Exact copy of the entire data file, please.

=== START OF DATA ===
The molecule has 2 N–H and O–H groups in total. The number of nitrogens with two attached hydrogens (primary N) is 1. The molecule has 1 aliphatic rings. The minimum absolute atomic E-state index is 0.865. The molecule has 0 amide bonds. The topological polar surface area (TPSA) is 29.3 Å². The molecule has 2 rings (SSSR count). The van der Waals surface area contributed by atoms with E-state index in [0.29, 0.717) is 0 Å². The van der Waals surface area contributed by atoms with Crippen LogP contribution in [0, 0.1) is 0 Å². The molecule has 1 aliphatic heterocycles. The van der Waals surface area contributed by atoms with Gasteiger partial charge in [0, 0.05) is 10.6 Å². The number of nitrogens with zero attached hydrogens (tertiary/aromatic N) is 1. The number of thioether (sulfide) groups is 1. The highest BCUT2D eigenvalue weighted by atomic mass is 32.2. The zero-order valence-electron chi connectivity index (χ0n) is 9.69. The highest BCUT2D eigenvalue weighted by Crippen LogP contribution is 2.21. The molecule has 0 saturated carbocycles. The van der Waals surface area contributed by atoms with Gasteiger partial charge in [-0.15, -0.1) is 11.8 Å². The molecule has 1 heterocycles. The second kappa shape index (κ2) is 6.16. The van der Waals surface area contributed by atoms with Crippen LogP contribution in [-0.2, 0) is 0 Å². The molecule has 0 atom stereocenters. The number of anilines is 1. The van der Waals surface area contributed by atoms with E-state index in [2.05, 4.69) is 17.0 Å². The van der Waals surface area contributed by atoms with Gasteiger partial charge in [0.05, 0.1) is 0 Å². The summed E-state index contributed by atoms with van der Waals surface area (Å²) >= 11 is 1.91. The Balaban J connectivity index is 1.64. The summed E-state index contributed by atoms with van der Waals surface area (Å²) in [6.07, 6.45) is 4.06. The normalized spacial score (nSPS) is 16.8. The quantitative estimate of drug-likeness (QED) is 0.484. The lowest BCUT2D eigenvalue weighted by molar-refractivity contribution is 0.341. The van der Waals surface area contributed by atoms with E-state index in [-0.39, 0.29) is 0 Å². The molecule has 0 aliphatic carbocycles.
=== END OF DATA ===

The molecule has 2 N–H and O–H groups in total. The number of nitrogens with two attached hydrogens (primary N) is 1. The molecule has 1 aliphatic rings. The minimum absolute atomic E-state index is 0.865. The molecule has 0 amide bonds. The topological polar surface area (TPSA) is 29.3 Å². The molecule has 2 rings (SSSR count). The van der Waals surface area contributed by atoms with E-state index in [0.29, 0.717) is 0 Å². The van der Waals surface area contributed by atoms with Crippen LogP contribution in [0, 0.1) is 0 Å². The molecule has 1 aliphatic heterocycles. The van der Waals surface area contributed by atoms with Gasteiger partial charge in [0, 0.05) is 10.6 Å². The number of nitrogens with zero attached hydrogens (tertiary/aromatic N) is 1. The number of thioether (sulfide) groups is 1. The highest BCUT2D eigenvalue weighted by atomic mass is 32.2. The zero-order valence-electron chi connectivity index (χ0n) is 9.69. The highest BCUT2D eigenvalue weighted by Crippen LogP contribution is 2.21. The molecule has 0 saturated carbocycles. The van der Waals surface area contributed by atoms with Gasteiger partial charge in [-0.15, -0.1) is 11.8 Å². The molecule has 1 heterocycles. The second kappa shape index (κ2) is 6.16. The van der Waals surface area contributed by atoms with Crippen LogP contribution in [-0.2, 0) is 0 Å². The molecule has 0 atom stereocenters. The number of anilines is 1. The van der Waals surface area contributed by atoms with E-state index in [2.05, 4.69) is 17.0 Å². The van der Waals surface area contributed by atoms with Gasteiger partial charge in [0.05, 0.1) is 0 Å². The summed E-state index contributed by atoms with van der Waals surface area (Å²) >= 11 is 1.91. The Balaban J connectivity index is 1.64. The summed E-state index contributed by atoms with van der Waals surface area (Å²) in [6.07, 6.45) is 4.06. The normalized spacial score (nSPS) is 16.8. The quantitative estimate of drug-likeness (QED) is 0.484. The lowest BCUT2D eigenvalue weighted by molar-refractivity contribution is 0.341. The van der Waals surface area contributed by atoms with E-state index in [-0.39, 0.29) is 0 Å². The molecule has 0 aliphatic carbocycles.